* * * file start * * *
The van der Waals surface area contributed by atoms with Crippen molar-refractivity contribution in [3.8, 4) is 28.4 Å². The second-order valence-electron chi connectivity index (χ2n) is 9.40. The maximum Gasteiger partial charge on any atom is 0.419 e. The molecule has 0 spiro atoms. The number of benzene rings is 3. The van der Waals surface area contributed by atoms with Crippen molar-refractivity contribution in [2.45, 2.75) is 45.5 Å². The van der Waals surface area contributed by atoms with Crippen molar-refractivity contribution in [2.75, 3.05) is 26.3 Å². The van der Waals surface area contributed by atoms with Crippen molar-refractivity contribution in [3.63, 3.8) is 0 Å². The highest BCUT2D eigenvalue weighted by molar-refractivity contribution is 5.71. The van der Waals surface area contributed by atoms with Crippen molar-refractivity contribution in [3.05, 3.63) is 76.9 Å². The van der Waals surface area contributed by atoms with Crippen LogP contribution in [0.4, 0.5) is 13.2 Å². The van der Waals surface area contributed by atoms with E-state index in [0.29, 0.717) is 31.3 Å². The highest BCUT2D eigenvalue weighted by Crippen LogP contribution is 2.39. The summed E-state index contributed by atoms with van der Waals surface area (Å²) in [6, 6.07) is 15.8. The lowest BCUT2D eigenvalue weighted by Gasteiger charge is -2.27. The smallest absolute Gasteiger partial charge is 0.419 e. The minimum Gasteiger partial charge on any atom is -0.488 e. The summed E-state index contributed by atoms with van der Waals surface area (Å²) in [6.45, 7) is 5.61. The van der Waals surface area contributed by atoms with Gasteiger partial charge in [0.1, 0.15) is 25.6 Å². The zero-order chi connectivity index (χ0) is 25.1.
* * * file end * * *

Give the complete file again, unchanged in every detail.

The van der Waals surface area contributed by atoms with Crippen molar-refractivity contribution in [3.8, 4) is 28.4 Å². The second-order valence-electron chi connectivity index (χ2n) is 9.40. The maximum Gasteiger partial charge on any atom is 0.419 e. The molecule has 0 spiro atoms. The number of benzene rings is 3. The van der Waals surface area contributed by atoms with Crippen molar-refractivity contribution in [2.45, 2.75) is 45.5 Å². The van der Waals surface area contributed by atoms with Crippen molar-refractivity contribution in [2.75, 3.05) is 26.3 Å². The van der Waals surface area contributed by atoms with Crippen molar-refractivity contribution in [3.63, 3.8) is 0 Å². The highest BCUT2D eigenvalue weighted by molar-refractivity contribution is 5.71. The van der Waals surface area contributed by atoms with Crippen molar-refractivity contribution in [3.05, 3.63) is 76.9 Å². The van der Waals surface area contributed by atoms with Crippen LogP contribution in [0.4, 0.5) is 13.2 Å². The van der Waals surface area contributed by atoms with E-state index in [0.29, 0.717) is 31.3 Å². The highest BCUT2D eigenvalue weighted by Crippen LogP contribution is 2.39. The summed E-state index contributed by atoms with van der Waals surface area (Å²) in [6, 6.07) is 15.8. The lowest BCUT2D eigenvalue weighted by Gasteiger charge is -2.27. The smallest absolute Gasteiger partial charge is 0.419 e. The minimum Gasteiger partial charge on any atom is -0.488 e. The summed E-state index contributed by atoms with van der Waals surface area (Å²) in [6.45, 7) is 5.61. The van der Waals surface area contributed by atoms with Gasteiger partial charge in [0.1, 0.15) is 25.6 Å². The zero-order chi connectivity index (χ0) is 25.1.